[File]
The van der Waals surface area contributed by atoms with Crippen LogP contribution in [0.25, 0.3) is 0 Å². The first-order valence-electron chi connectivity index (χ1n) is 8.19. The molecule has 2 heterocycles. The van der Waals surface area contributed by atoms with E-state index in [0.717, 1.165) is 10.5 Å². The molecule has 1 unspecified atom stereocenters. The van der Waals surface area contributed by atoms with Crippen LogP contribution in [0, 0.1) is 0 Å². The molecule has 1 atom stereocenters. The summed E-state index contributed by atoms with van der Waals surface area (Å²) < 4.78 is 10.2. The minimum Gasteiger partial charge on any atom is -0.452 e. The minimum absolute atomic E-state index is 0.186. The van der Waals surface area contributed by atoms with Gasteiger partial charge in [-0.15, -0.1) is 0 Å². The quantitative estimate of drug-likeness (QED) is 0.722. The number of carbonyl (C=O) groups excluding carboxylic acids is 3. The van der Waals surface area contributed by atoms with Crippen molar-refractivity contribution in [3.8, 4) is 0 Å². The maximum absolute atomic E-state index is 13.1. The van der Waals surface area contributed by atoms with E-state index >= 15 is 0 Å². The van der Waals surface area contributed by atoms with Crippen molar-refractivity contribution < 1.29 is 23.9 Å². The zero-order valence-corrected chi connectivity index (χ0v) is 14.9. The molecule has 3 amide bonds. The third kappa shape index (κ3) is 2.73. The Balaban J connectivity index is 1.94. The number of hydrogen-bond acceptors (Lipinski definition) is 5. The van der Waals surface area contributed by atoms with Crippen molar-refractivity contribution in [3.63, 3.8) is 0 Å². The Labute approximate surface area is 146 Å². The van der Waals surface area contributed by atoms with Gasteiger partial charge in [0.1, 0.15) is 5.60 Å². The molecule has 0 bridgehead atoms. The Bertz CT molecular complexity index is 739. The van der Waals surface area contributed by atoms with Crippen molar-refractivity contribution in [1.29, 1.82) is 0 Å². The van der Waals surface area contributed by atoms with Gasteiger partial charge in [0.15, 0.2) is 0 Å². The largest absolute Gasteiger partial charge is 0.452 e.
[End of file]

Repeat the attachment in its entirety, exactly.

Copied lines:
The van der Waals surface area contributed by atoms with Crippen LogP contribution in [0.25, 0.3) is 0 Å². The first-order valence-electron chi connectivity index (χ1n) is 8.19. The molecule has 2 heterocycles. The van der Waals surface area contributed by atoms with E-state index in [0.717, 1.165) is 10.5 Å². The molecule has 1 unspecified atom stereocenters. The van der Waals surface area contributed by atoms with Crippen LogP contribution in [0, 0.1) is 0 Å². The molecule has 1 atom stereocenters. The summed E-state index contributed by atoms with van der Waals surface area (Å²) < 4.78 is 10.2. The minimum Gasteiger partial charge on any atom is -0.452 e. The minimum absolute atomic E-state index is 0.186. The van der Waals surface area contributed by atoms with Gasteiger partial charge in [-0.15, -0.1) is 0 Å². The quantitative estimate of drug-likeness (QED) is 0.722. The number of carbonyl (C=O) groups excluding carboxylic acids is 3. The van der Waals surface area contributed by atoms with Crippen molar-refractivity contribution in [3.8, 4) is 0 Å². The maximum absolute atomic E-state index is 13.1. The van der Waals surface area contributed by atoms with E-state index >= 15 is 0 Å². The van der Waals surface area contributed by atoms with Crippen molar-refractivity contribution < 1.29 is 23.9 Å². The zero-order valence-corrected chi connectivity index (χ0v) is 14.9. The molecule has 3 amide bonds. The third kappa shape index (κ3) is 2.73. The Balaban J connectivity index is 1.94. The number of hydrogen-bond acceptors (Lipinski definition) is 5. The van der Waals surface area contributed by atoms with Crippen molar-refractivity contribution in [3.63, 3.8) is 0 Å². The Labute approximate surface area is 146 Å². The van der Waals surface area contributed by atoms with Gasteiger partial charge in [0.1, 0.15) is 5.60 Å². The molecule has 0 bridgehead atoms. The Bertz CT molecular complexity index is 739. The van der Waals surface area contributed by atoms with Crippen molar-refractivity contribution in [1.29, 1.82) is 0 Å². The van der Waals surface area contributed by atoms with Gasteiger partial charge in [0.15, 0.2) is 0 Å². The largest absolute Gasteiger partial charge is 0.452 e.